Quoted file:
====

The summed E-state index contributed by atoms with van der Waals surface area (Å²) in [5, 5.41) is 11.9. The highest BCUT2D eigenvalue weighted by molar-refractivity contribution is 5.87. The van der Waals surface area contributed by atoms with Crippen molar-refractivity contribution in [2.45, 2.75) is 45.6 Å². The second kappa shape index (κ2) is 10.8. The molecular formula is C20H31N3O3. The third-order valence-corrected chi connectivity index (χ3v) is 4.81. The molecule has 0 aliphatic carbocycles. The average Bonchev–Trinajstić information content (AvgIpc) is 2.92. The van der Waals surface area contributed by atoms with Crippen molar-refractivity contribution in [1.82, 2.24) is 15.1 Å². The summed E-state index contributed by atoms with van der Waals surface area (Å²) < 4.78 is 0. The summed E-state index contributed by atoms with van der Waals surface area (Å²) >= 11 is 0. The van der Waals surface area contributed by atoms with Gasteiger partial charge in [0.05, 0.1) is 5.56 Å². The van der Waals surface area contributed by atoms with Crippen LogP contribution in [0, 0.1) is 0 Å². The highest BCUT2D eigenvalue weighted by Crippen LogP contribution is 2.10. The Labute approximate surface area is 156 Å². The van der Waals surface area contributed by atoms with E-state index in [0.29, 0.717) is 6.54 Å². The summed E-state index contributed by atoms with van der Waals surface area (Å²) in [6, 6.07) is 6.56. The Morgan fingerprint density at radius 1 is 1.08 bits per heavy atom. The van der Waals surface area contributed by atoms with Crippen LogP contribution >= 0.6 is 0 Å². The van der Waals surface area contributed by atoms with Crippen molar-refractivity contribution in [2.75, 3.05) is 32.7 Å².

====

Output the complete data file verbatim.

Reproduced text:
The summed E-state index contributed by atoms with van der Waals surface area (Å²) in [5, 5.41) is 11.9. The highest BCUT2D eigenvalue weighted by molar-refractivity contribution is 5.87. The van der Waals surface area contributed by atoms with Crippen molar-refractivity contribution in [2.45, 2.75) is 45.6 Å². The second kappa shape index (κ2) is 10.8. The molecular formula is C20H31N3O3. The third-order valence-corrected chi connectivity index (χ3v) is 4.81. The molecule has 0 aliphatic carbocycles. The average Bonchev–Trinajstić information content (AvgIpc) is 2.92. The van der Waals surface area contributed by atoms with Crippen molar-refractivity contribution in [1.82, 2.24) is 15.1 Å². The summed E-state index contributed by atoms with van der Waals surface area (Å²) < 4.78 is 0. The summed E-state index contributed by atoms with van der Waals surface area (Å²) >= 11 is 0. The van der Waals surface area contributed by atoms with Gasteiger partial charge in [0.05, 0.1) is 5.56 Å². The van der Waals surface area contributed by atoms with Crippen LogP contribution in [0, 0.1) is 0 Å². The highest BCUT2D eigenvalue weighted by Crippen LogP contribution is 2.10. The Labute approximate surface area is 156 Å². The van der Waals surface area contributed by atoms with E-state index in [0.29, 0.717) is 6.54 Å². The summed E-state index contributed by atoms with van der Waals surface area (Å²) in [6, 6.07) is 6.56. The Morgan fingerprint density at radius 1 is 1.08 bits per heavy atom. The van der Waals surface area contributed by atoms with Crippen LogP contribution >= 0.6 is 0 Å². The van der Waals surface area contributed by atoms with Crippen molar-refractivity contribution in [2.75, 3.05) is 32.7 Å².